As more diverse antibiofilm peptide sequences are reported with greater potency, the activity landscape of antibiofilm specific peptides will begin to materialize. As details regarding their mechanism of action and overlapping activity landscapes with other biological functions are appreciated, multifunctional peptides capable of exerting an array of biological effects are sure to emerge as promising drug candidates to treat biofilm-associated infections.
Emerging Concepts in HDP Research
In this review, we have highlighted several biological functions that have been reported for natural and synthetic HDPs. The breadth and diversity of these activities is vast (Figure 2) and new peptide sequences and biological functions are continuously being reported in the literature. Indeed, the majority of new studies continue to focus on the antibacterial effects of HDPs with an emphasis on membrane-active peptide sequences. However, the plethora of other activities described for HDPs deserves increased appreciation and detailed mechanistic studies that push beyond the idea of “membrane busters” will be necessary to finally unlock the therapeutic potential of these biomolecules. In an ideal world, synthetic HDPs could be designed to maximize a desired biological function provided sufficient data existed to accurately define the activity landscape of all possible activities of interest. At the moment, defining these activity landscapes and accurately mapping their chemical space is a daunting challenge, but with new sophisticated screening and modeling techniques, it is something that can likely be overcome.
An important consideration that is often overlooked in many optimization studies is whether the assay conditions used to measure a biological property of an HDP accurately capture the behavior of the peptide that would occur in vivo. For instance, measuring the MIC of a peptide in phosphate buffer or nutrient limiting conditions will often yield values that appear more potent than MICs recorded in rich media or in the presence of high salt (Mahlapuu et al., 2016). Furthermore, the presence of host cells can also interfere with the observed potency of AMPs. For instance, preincubation of several AMPs with red blood cells (RBCs) drastically reduced their antibacterial efficacy against E. coli and S. aureus in vitro (Starr et al., 2016). However, when added to a cell suspension containing both RBCs and bacteria, the inhibition of antimicrobial activity was not observed (Savini et al., 2017), highlighting the influence of experimental setup on the observed biological activities. In practice, the optimization of an HDP actually enhances peptide sequences for a very specific functional assay. The more faithfully that an experimental setup represents conditions that would be encountered in vivo, the greater the likelihood that the optimized synthetic HDPs would retain their biological functions in vivo.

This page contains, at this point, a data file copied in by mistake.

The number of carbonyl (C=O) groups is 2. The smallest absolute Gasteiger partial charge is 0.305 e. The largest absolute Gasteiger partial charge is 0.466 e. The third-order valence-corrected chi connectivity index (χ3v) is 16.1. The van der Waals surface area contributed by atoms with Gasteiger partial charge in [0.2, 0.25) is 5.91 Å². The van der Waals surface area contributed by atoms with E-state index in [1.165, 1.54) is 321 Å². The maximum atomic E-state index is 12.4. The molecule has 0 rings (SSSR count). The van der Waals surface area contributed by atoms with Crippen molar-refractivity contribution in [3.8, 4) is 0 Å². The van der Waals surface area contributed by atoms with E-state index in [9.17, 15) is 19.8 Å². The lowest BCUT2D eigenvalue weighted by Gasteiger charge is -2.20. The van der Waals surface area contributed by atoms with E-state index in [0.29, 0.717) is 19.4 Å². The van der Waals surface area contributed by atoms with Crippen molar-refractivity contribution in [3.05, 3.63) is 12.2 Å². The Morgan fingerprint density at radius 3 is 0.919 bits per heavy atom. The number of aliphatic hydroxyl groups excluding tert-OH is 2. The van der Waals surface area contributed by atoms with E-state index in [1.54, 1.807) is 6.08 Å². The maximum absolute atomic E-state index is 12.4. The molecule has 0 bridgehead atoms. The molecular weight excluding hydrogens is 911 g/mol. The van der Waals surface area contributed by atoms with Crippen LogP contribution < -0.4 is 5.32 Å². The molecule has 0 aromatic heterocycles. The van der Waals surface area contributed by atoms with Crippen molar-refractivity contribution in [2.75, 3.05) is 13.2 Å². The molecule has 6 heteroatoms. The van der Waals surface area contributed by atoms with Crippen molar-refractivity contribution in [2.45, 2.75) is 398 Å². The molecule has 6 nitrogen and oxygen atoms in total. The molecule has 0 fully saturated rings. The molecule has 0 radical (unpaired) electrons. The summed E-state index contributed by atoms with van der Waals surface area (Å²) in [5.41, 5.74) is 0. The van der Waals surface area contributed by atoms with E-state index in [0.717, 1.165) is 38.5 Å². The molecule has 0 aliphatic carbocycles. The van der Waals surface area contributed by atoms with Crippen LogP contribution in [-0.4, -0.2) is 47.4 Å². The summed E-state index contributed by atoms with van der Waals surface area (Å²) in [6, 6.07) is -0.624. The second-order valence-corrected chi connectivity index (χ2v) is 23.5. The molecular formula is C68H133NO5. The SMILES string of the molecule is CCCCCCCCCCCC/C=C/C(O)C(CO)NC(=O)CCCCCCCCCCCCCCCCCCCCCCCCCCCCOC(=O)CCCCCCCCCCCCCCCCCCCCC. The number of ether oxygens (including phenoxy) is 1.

It is also presently unclear whether a peptide should or could be simultaneously optimized for multiple biological functions or if a specific biological activity should be the driving force that guides the optimization strategy. For instance, the antibacterial and antibiofilm properties of HDPs appear to be independent of one another (Overhage et al., 2008; de la Fuente-Núñez et al., 2014b; Haney et al., 2018a) and they are likely defined by distinct activity landscapes. This is also probably the case for AMPs and immunomodulatory functions (Scott et al., 2007) as well as antibiofilm, chemokine induction and anti-inflammatory activities (Haney et al., 2015). Perhaps ultimately the best candidate peptide will be one that has the best compromise of a mixture of activities. Furthermore, HDPs like LL-37 exert their pleiotropic effects on the host through binding to various receptors or intracellular targets, as well as interacting with the cell membrane (Verjans et al., 2016). Presumably, each of these functions occurs because of a specific interaction between LL-37 and a particular biomolecule but whether the enhancement of a unique HDP interaction could be teased apart to target a specific immune cell or signaling pathway of interest remains to be elucidated.
A long recognized (Scott et al., 1999b) but increasingly appreciated (Lewies et al., 2018) ability of HDPs to synergize with conventional antibiotics holds promise as a means to overcome specific bacterial resistance mechanisms or restore the antibacterial potency of previously effective antibiotics. Several AMPs have been shown to synergize with conventional antibiotics in vitro (Choi and Lee, 2012; Mataraci and Dosler, 2012; Hwang et al., 2013; Gier et al., 2016; Wu et al., 2017b) and these protective effects have been demonstrated in in vivo infection models (Otvos et al., 2018) providing an exciting path forward for the development of AMPs as adjunctive therapies for conventional antibiotics. This combination approach can be applied to bacteria growing within biofilms as antibiofilm peptides have been shown to synergize with conventional antibiotics to prevent and eradicate biofilms in vitro (Dosler and Karaaslan, 2014; Reffuveille et al., 2014; de la Fuente-Núñez et al., 2015). Recent studies in vivo revealed that this synergy can be extended to hard-to-treat cutaneous abscesses in mice and that peptides could be used in combination with an array of antibiotics to effectively reduce the size of abscesses caused by all of the ESKAPE pathogens (Pletzer et al., 2018). The mechanism of antimicrobial synergy was proposed to involve promoting antibiotic penetration and disruption of the stringent response. Thus, future design studies could be aimed at promoting specific aspects of this synergistic relationship to further enhance the effectiveness of drug combinations.